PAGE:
NORFOLK — The best songs are the ones that tell unknown stories. Explorations of the human experience through both pure joy and utter despair.
Thanks to a new initiative from Tidewater Arts Outreach, four local bands and musicians will each debut a new song in a livestreamed event this weekend that shares the stories of four women who have overcome life-threatening illnesses, dealt with abuse or braved moving to a new country alone.
This Saturday at 5:30 p.m., TAO will stream their “Once More” event from the organization’s Facebook page, an event that will showcase music’s ability to heal and, in this case, strengthen community bonds.
TAO’s mission, Executive Director Reese Beeler said, is to “bring the arts to people who live in isolating circumstances,” like retirement communities and assisted living facilities.
“We mostly work with seniors,” Beeler said. “And they have these really great stories of lives really well-lived.”
Why not have area musicians write songs about that, Beeler thought. The plan was to enlist songwriters and pair them with seniors who were willing to share the details of their lives and hope that soul-stirring songs would be the end result.
It worked. So well, Beeler said, that she plans to make the program a yearly occurrence.
“There was no real scientific method to pairing everybody. We crossed our fingers and hoped that everybody we paired up were different enough to make it really interesting,” Beeler said. “We didn’t want to pair anyone with someone who was just like them. We wanted everyone to step outside of themselves just a little bit.”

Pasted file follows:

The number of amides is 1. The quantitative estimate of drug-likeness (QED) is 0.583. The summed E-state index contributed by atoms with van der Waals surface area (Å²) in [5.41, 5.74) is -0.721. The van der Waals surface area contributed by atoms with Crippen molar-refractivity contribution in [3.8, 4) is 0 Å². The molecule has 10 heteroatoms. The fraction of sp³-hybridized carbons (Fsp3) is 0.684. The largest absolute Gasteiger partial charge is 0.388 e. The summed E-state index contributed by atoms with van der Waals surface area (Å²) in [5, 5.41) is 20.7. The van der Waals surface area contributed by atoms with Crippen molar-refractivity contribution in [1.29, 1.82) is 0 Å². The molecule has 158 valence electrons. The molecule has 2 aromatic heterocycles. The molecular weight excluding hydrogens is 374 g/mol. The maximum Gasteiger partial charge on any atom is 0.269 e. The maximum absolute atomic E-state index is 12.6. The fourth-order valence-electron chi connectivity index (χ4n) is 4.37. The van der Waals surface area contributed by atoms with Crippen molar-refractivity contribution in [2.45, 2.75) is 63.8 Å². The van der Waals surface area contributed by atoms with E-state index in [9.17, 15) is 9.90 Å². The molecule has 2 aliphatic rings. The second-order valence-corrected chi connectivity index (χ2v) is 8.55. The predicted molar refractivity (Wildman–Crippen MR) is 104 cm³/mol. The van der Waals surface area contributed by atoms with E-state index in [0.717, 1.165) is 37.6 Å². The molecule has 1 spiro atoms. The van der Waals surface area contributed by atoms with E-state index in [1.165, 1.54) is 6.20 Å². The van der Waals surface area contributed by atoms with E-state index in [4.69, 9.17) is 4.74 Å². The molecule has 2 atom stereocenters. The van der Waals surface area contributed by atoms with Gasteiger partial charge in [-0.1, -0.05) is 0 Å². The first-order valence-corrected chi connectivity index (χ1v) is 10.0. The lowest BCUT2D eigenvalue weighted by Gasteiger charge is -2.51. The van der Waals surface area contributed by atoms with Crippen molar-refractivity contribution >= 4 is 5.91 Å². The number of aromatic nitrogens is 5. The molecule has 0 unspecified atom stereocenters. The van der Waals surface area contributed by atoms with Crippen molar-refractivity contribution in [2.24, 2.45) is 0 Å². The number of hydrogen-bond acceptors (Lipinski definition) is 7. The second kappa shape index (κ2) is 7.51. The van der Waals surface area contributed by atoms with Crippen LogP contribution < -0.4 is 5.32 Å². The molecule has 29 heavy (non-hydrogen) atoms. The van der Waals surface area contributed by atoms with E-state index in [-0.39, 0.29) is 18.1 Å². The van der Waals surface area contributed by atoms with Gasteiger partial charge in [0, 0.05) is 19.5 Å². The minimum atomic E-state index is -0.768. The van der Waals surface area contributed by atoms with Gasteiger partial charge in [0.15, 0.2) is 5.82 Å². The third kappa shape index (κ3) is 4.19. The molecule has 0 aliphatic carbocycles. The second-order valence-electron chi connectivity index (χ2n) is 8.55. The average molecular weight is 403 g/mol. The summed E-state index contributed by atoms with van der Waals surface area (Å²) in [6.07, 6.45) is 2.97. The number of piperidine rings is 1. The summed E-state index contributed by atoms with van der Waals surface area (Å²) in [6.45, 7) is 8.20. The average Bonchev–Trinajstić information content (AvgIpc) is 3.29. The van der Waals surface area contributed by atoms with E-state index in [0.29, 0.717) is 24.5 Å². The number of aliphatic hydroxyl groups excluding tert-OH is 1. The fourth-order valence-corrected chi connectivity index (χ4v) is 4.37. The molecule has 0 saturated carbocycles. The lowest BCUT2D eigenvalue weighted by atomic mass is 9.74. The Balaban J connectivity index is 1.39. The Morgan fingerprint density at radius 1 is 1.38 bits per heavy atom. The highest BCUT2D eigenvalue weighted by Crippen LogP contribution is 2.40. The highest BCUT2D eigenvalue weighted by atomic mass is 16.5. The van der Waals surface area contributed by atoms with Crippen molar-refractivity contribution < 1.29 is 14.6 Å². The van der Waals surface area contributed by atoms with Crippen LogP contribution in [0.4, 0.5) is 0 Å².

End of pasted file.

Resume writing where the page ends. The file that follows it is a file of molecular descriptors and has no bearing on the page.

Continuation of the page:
Four women living in area communities and facilities volunteered to spill it all to their paired songwriters.
Michelle Lusson, a real-life princess who once dated quirky folk musician Cat Stevens, sat down and bared her soul to R&B artist Billy Mercury. Jazzy space-funk rockers Paper Aliens met with Carmen Chacon, who defied doctors who told her she had only weeks to live and moved from Puerto Rico to New York City as a young girl.
Folk singer/songwriter Logan Vath penned a song about Beatrice Glass, who has persevered through enough to break anyone down and raised children and grandchildren through it all. And self-proclaimed “karaoke queen” Brenda Perry paired up with indie-folk sisters Fox and the Bear.
When Mercury met Lusson for the first time this spring, he said he “felt a really familiar cool vibe,” like the two had met somewhere before. Lusson told Mercury about her life as a princess, dating Cat Stevens, having a twin sister, serving as a pastor for a decade and overcoming a stroke.
“And after that, her outlook was just … Some might say they’re dealing with a crisis, but she took it as an opportunity to slow down and start listening,” Mercury said.
She looked at the opportunity as a blessing, he said, and that was overwhelming and made it somewhat difficult to narrow down what his song would be about initially.
“It was a lot to put into a song, but ultimately I really wanted to focus on her idea that everybody and everyone in the world is dealt universal love and how we have to spread that love while we’re still here,” he said.